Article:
Everyone has the right to express and explore their queerness without barriers, including fists and bottles on the street.to walk through the city in solidarity together.
I'll be there. As a female teenager, I had crushes on Paul Weller and Billy Bragg, plus the odd cute boy that I went to school with. When I went to university, I became involved in all kinds of political activities, all of which are still part of my life now. And I met queer people. Beautiful strong stroppy lesbians and bisexual women who so challenged my ideas of attraction and relationships that it changed my life.
I came out when I was 18, as bisexual. At this point, what that meant for me was that I acknowledged the possibility of attraction to women, that I'd come to think that attraction, for me, was more about qualities people have than gender. I knew I liked kindness, and compassion, and the intellectual capacity to take apart an idea. I knew I loved sparkling eyes and wicked grins and people who were comfortable and playful with their bodies. And I didn't think many of these things were gendered only and always ever male, or only and always ever female.
When I came out, several things happened. Despite not having a sexual relationship with a woman until I was twenty, the following year I was demoted from the captaincy of a representative cricket team. We'd won a national tournament, but the word was that an out queer shouldn't be captain of an Under 20 team. The (straight) captain that replaced me led us to coming last of eight teams.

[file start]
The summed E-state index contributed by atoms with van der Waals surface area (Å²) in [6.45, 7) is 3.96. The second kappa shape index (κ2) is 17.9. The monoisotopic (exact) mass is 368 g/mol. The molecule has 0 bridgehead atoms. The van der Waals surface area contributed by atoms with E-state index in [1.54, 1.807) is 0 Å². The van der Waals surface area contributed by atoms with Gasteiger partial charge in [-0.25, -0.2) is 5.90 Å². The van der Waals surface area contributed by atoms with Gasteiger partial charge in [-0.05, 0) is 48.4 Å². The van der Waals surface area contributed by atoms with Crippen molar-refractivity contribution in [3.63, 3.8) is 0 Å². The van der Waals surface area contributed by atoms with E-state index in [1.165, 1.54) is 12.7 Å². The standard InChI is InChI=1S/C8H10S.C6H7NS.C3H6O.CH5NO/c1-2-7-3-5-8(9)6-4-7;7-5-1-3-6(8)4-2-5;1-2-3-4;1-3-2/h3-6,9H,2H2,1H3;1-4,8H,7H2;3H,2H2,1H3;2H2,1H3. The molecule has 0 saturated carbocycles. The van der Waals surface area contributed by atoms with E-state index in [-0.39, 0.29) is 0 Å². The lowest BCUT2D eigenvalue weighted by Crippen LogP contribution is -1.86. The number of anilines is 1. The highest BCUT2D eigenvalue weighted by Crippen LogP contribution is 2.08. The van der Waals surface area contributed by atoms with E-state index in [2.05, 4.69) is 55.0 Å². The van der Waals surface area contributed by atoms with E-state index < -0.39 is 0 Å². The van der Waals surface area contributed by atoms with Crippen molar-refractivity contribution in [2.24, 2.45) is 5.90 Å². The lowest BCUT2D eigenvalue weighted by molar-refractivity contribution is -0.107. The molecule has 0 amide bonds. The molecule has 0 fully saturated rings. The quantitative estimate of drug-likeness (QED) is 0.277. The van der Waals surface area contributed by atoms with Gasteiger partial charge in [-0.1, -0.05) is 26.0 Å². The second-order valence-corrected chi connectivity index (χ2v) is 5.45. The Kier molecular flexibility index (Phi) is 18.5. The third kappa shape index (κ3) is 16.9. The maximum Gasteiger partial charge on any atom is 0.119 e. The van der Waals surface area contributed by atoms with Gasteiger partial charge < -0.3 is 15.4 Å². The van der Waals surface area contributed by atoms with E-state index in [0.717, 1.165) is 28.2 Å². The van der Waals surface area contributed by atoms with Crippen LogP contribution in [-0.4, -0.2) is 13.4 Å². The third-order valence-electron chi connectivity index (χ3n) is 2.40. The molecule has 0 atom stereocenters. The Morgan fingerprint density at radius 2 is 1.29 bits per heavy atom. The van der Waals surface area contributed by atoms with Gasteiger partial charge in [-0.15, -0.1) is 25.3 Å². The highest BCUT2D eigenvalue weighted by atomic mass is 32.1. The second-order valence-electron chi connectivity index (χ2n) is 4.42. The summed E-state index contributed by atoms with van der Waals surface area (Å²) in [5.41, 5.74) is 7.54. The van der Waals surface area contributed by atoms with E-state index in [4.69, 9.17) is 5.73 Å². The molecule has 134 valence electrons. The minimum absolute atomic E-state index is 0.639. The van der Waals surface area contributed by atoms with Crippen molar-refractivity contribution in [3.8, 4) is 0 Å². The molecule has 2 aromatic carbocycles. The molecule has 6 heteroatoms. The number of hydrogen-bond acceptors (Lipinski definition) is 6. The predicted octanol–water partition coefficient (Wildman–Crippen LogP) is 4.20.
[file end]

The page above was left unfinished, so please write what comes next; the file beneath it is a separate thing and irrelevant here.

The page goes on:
There were all manner of repercussions in my family, still the place in which not being accepted was the most painful. These continue, as for many queer people, to be ongoing. My parents, after some very difficult years, are now not exactly going to be on the march with me but are certainly supportive in a way which was unimaginable when they were threatening to stop me seeing my younger brother in my early twenties.
Being out has affected by employment. I've been bullied, in a feminist organisation, for being bisexual rather than lesbian, and told repeatedly that bisexuality doesn't exist (apparently it's a 22 year phase I'm still rather enjoyably stuck in), and that I just need to be brave and come out "properly." I've been turned down for a job I was imminently qualified for when an existing born-again Christian member of staff said she would leave if I was hired. Everyone interviewing for the position had been informed of this before my interview.
And lets not forget the streets. I've been spat at, yelled at, and threatened with violence on the street, for kissing women. Rather memorably, one night in Newtown as I walked home holding hands with my then girlfriend, we were targetted by a bunch of teenagers, who after shouting abuse at us, starting throwing things. After catching one, we realised the missiles were potatoes, from a huge sack they were carrying. This stopped only when I started throwing them back - thanks to cricket, I had a much more accurate and longer throwing range than any of the strapping boys in their group.
I mention these experiences - over a truckload of others - to give some flavour about why I will be marching. And I'd love to see others there - whether or not you're queer - who agree that people should be able to love who they love, fancy who they fancy, dress and act and be in all the wonderful varied ways that human beings express gender - without any threat or reality of violence.
See you there.